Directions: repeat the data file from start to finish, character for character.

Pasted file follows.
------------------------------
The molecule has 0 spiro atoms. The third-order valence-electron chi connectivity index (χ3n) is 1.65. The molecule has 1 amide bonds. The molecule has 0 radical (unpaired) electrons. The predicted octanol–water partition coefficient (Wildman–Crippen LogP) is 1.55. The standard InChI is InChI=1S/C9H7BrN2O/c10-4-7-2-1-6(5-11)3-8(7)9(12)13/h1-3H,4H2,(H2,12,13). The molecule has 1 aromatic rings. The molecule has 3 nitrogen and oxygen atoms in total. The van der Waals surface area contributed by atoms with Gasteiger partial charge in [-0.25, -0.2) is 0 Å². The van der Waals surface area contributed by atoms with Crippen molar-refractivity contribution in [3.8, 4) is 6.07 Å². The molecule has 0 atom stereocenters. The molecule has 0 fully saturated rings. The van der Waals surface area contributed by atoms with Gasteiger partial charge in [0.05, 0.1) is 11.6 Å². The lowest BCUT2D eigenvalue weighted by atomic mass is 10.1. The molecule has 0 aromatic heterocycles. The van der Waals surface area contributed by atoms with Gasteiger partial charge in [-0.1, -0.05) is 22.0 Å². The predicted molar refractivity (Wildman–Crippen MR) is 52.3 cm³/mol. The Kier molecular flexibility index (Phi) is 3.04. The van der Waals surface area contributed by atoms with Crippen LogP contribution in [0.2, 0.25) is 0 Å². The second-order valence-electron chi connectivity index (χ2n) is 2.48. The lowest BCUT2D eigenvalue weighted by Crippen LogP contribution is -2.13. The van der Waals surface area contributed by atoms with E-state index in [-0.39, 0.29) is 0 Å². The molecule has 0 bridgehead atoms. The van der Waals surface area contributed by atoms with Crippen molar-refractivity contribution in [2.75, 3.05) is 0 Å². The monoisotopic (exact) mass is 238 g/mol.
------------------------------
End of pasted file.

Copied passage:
The molecule has 0 spiro atoms. The third-order valence-electron chi connectivity index (χ3n) is 1.65. The molecule has 1 amide bonds. The molecule has 0 radical (unpaired) electrons. The predicted octanol–water partition coefficient (Wildman–Crippen LogP) is 1.55. The standard InChI is InChI=1S/C9H7BrN2O/c10-4-7-2-1-6(5-11)3-8(7)9(12)13/h1-3H,4H2,(H2,12,13). The molecule has 1 aromatic rings. The molecule has 3 nitrogen and oxygen atoms in total. The van der Waals surface area contributed by atoms with Gasteiger partial charge in [-0.25, -0.2) is 0 Å². The van der Waals surface area contributed by atoms with Crippen molar-refractivity contribution in [3.8, 4) is 6.07 Å². The molecule has 0 atom stereocenters. The molecule has 0 fully saturated rings. The van der Waals surface area contributed by atoms with Gasteiger partial charge in [0.05, 0.1) is 11.6 Å². The lowest BCUT2D eigenvalue weighted by atomic mass is 10.1. The molecule has 0 aromatic heterocycles. The van der Waals surface area contributed by atoms with Gasteiger partial charge in [-0.1, -0.05) is 22.0 Å². The predicted molar refractivity (Wildman–Crippen MR) is 52.3 cm³/mol. The Kier molecular flexibility index (Phi) is 3.04. The van der Waals surface area contributed by atoms with Crippen LogP contribution in [0.2, 0.25) is 0 Å². The second-order valence-electron chi connectivity index (χ2n) is 2.48. The lowest BCUT2D eigenvalue weighted by Crippen LogP contribution is -2.13. The van der Waals surface area contributed by atoms with E-state index in [-0.39, 0.29) is 0 Å². The molecule has 0 bridgehead atoms. The van der Waals surface area contributed by atoms with Crippen molar-refractivity contribution in [2.75, 3.05) is 0 Å². The monoisotopic (exact) mass is 238 g/mol.